How to Get Kids Excited About Exercise

kids-exercisingIn today’s screen culture it’s not always easy to get kids interested in exercising. For many children iPhones, iPads and video games are much more appealing than getting up and moving. The abundance of available (fun) technology for younger generations who don’t know a world without smart devices and cell phones can mean kids aren’t getting enough movement in their lives.Centers for Disease Control and Prevention recommend kids engage in 60 minutes or more of physical activity everyday.

A sedentary lifestyle can lead to a host of problems for children including obesity, heart disease and other chronic illness. According to the American Heart Association 51% of children will be overweight and 11% will be obese by 2030.

The good news? Adults have the power to influence how much kids exercise and help decrease childhood obesity.  Health professionals and parents must work together to combat these staggering stats.

A national survey by the Kaiser Family Foundation reports: With technology allowing nearly 24-hour media access as children and teens go about their daily lives, the amount of time young people spend with entertainment media has risen dramatically. Today, 8-18 year-olds devote an average of 7 hours and 38 minutes (7:38) to using entertainment media across a typical day (more than 53 hours a week). And because they spend so much of that time ‘media multitasking’ (using more than one medium at a time), they actually manage to pack a total of 10 hours and 45 minutes (10:45) worth of media content into those 7 hours. Wow!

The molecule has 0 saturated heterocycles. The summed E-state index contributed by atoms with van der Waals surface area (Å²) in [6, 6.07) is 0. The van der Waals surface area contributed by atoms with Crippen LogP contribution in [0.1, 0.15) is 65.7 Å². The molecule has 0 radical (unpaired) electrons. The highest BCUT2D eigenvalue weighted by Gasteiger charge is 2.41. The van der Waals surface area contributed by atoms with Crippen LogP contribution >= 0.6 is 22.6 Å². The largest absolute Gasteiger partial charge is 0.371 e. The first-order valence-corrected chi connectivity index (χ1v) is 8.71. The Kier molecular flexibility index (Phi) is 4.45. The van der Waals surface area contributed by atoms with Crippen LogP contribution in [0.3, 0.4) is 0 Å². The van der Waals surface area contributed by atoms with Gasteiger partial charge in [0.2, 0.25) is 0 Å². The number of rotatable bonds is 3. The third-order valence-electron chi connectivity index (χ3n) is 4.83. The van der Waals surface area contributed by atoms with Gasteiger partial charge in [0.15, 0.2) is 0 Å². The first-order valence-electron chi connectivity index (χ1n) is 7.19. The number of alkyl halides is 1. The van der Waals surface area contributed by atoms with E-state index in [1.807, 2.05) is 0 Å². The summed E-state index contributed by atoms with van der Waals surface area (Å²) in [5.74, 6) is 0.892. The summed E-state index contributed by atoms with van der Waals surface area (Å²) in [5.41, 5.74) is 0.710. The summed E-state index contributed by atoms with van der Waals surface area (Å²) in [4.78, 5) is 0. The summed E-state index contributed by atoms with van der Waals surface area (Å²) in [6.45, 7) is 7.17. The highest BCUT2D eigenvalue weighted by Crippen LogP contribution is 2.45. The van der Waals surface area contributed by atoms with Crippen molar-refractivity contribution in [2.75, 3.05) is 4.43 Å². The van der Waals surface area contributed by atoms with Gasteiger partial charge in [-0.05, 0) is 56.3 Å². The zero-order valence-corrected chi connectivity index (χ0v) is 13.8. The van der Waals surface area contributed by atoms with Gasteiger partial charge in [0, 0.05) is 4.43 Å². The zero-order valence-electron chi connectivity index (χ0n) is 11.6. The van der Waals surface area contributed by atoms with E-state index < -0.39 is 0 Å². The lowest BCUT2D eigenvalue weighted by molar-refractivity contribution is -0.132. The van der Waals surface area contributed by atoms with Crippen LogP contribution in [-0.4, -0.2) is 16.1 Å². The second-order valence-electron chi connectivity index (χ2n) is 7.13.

So what can we do to get kids more excited about exercise? Whether you’re a health and fitness professional, a parent or both these tips can help.

  • Start small – If a child isn’t very active thrusting them into a daily 60 minute routine, or a slew of after school sports may not go over well. Initially it makes more sense to focus on small changes. Get help around the house with physical chores that require some some exertion like sweeping, vacuuming and raking leaves. Make an effort to go on family walks and get outdoors.
  • Make it fun – Most kids have a short attention span, you must make exercise fun for them or they’ll quickly lose interest. Some children naturally gravitate towards organized sports like baseball, basketball or soccer; others would rather toss a ball around or take a nature hike. Make an effort to notice what excites the kids you’re working with (or parenting!) and don’t be afraid to act silly. Kids respond to a playful environment where they don’t feel intimidated.
  • Empower and encourage –  Provide acknowledgment! Just like kids need support for academics they need support  to exercise. When kids efforts are noticed or praised they’ll want to continue the activity and are more likely to try others.
  • Be an example – Whether you’re working with kids or you’re a parent you need to lead by example. When kids see that you’re excited about physical activity that helps foster those positive feelings in them. If you’re working with kids in a group setting or at home being mindful of watching your own “screen use” is important. Don’t pick up your phone, and scroll through email during this time. Concentrate on being engaged and kids are more likely to do the same.